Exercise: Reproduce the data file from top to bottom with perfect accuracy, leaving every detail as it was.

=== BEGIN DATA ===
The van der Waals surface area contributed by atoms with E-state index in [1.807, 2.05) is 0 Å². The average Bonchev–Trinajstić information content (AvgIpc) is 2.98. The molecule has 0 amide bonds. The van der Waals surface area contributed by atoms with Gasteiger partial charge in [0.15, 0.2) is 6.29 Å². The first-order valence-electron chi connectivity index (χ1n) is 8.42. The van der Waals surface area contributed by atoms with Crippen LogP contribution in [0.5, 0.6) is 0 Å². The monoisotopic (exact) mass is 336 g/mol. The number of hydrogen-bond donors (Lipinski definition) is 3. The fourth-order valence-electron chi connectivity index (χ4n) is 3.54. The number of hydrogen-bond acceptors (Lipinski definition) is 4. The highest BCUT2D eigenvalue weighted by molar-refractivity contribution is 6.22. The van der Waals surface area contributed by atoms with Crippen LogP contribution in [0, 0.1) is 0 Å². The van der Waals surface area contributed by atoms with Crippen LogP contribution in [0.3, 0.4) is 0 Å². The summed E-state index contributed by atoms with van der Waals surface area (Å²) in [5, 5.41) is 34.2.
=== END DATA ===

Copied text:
The van der Waals surface area contributed by atoms with E-state index in [1.807, 2.05) is 0 Å². The average Bonchev–Trinajstić information content (AvgIpc) is 2.98. The molecule has 0 amide bonds. The van der Waals surface area contributed by atoms with Gasteiger partial charge in [0.15, 0.2) is 6.29 Å². The first-order valence-electron chi connectivity index (χ1n) is 8.42. The van der Waals surface area contributed by atoms with Crippen LogP contribution in [0.5, 0.6) is 0 Å². The monoisotopic (exact) mass is 336 g/mol. The number of hydrogen-bond donors (Lipinski definition) is 3. The fourth-order valence-electron chi connectivity index (χ4n) is 3.54. The number of hydrogen-bond acceptors (Lipinski definition) is 4. The highest BCUT2D eigenvalue weighted by molar-refractivity contribution is 6.22. The van der Waals surface area contributed by atoms with Crippen LogP contribution in [0, 0.1) is 0 Å². The van der Waals surface area contributed by atoms with Crippen LogP contribution in [0.3, 0.4) is 0 Å². The summed E-state index contributed by atoms with van der Waals surface area (Å²) in [5, 5.41) is 34.2.